A hearing officer has ruled against a landowner who fears that a plan to inject waste from a Carlinville coal mine into subterranean mining voids will pollute groundwater.
The mine already has problems with groundwater pollution, according to the Illinois Environmental Protection Agency, which last year called in the state attorney general’s office to pursue enforcement action against Macoupin Energy, the mine’s owner. The company is a subsidiary of Foresight Energy, one of the state’s largest mining companies that came to Illinois more than a decade ago after company owner Chris Cline sold off mines in West Virginia and bet big on Illinois coal.
Cline’s company bought the mine from Exxon in 2009 knowing that it was inheriting groundwater pollution problems. On Monday, hearing officer Jack Price ruled against Lisa Salinas, who owns more than 300 acres near the mine and argues that injecting waste from coal processing directly into the earth instead of a massive above-ground impoundment would poison groundwater supplies.
The unlined impoundment is the suspected source of groundwater pollution already documented by the state Environmental Protection Agency. In light of existing pollution problems from the impoundment, Salinas and other mine critics say it makes no sense to inject waste directly into the ground.
But Price in his ruling that upheld a state Department of Natural Resources decision to allow waste injection said that he has heard from no experts who can prove fears will become reality. Part of the problem, Price found, is that there has been no testing to establish how much pollution, if any, is already beneath Salinas’ land.
“No person who can testify from personal knowledge nor professional expertise how underground pollutants will or will not move has been disclosed, nor was there any disclosure of any current pollution of her land or water,” Price wrote. “Without a baseline of pollution, no one can tell if any future pollution of petitioner’s (Salinas’) land has occurred.”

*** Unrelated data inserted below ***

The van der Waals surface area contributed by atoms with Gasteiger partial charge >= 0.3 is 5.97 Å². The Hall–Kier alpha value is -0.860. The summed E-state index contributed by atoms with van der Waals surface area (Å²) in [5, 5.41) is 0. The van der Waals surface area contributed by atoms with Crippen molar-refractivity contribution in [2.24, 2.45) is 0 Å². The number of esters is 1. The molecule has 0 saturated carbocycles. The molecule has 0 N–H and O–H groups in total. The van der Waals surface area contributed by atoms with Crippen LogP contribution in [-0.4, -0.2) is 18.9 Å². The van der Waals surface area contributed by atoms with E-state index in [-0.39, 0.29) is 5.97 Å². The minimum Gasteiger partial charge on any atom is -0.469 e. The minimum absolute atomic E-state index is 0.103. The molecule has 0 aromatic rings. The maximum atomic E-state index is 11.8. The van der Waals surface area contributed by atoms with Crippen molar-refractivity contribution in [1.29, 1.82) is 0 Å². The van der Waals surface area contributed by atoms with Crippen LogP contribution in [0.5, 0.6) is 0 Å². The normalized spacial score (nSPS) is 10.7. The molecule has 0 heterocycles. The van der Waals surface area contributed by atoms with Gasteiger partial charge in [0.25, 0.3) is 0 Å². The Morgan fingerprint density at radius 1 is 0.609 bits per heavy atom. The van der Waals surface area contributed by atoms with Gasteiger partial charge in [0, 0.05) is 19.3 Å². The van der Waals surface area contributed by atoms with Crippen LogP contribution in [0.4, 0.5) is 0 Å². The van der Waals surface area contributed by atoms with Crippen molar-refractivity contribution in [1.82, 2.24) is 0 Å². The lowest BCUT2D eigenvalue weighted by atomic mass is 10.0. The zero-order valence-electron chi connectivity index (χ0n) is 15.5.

The so-called coal slurry from coal-processing operations is laden with poison. Ben Stout, a biologist from Wheeling Jesuit University in West Virginia retained by Salinas, says that a slurry sample taken in 2011 had the highest levels of toxic substances he’s seen in slurry samples he’s examined from more than a dozen operations in other states.
The Macoupin County sample had excessive levels of eight contaminants, Stout said, with more than 80 times the amount of arsenic considered safe under federal drinking water standards and more than 300 times the acceptable amount of cadmium. Arsenic is a suspected carcinogen that can cause skin and circulatory damage; cadmium can cause kidney damage.
“That’s pretty bad,” Stout said. “Just the notion that you could inject that in the ground is wrong. … It’s pretty obvious to me they didn’t look at the data.”
Salinas said she plans to appeal Price’s decision in court. She said that the state should have denied permission to inject waste as soon as it received slurry test results in 2011.
“Why something this simple is being allowed to slip through the cracks is unbelievable,” Salinas said.
Chemicals typically used in coal processing include a substance that recently leaked into the Elk River near a water treatment plant in West Virginia, prompting the state to warn people not to drink tap water. More than a dozen people were hospitalized, hundreds reported symptoms that included nausea and vomiting and schools in eight counties were closed.
West Virginia in 2009 stopped issuing permits to inject coal slurry into mining voids after a state-sponsored study failed to find that the practice hadn’t contributed to groundwater contamination that prompted lawsuits against mining companies, including one that was settled in 2011 for more than $35 million.
Jack Spadaro, former director of the National Mine Health and Safety Academy that trains mine inspectors, says that studies done as part of West Virginia lawsuits against mining companies accused of polluting groundwater were more damning than the 2009 probe that was deemed inconclusive.
“The studies done in the lawsuits were very conclusive,” said Spadaro, who has also reviewed data from the Carlinville operation. “They were done by experts. I was one of them.”
Spadaro says he believes that injecting coal slurry from the Macoupin mine into the earth would violate federal environmental law, but he concedes that such injection has been permitted in Illinois and elsewhere.
“That’s what happens in all of these places, Illinois and West Virginia, where there’s political control of the regulatory agencies,” Spadaro says. “The things that are done are preposterous and in clear violation of the law, but it’s allowed to go on because of a permitting process that provides cover for the people who are violating the law.”
Contact Bruce Rushton at email@example.com.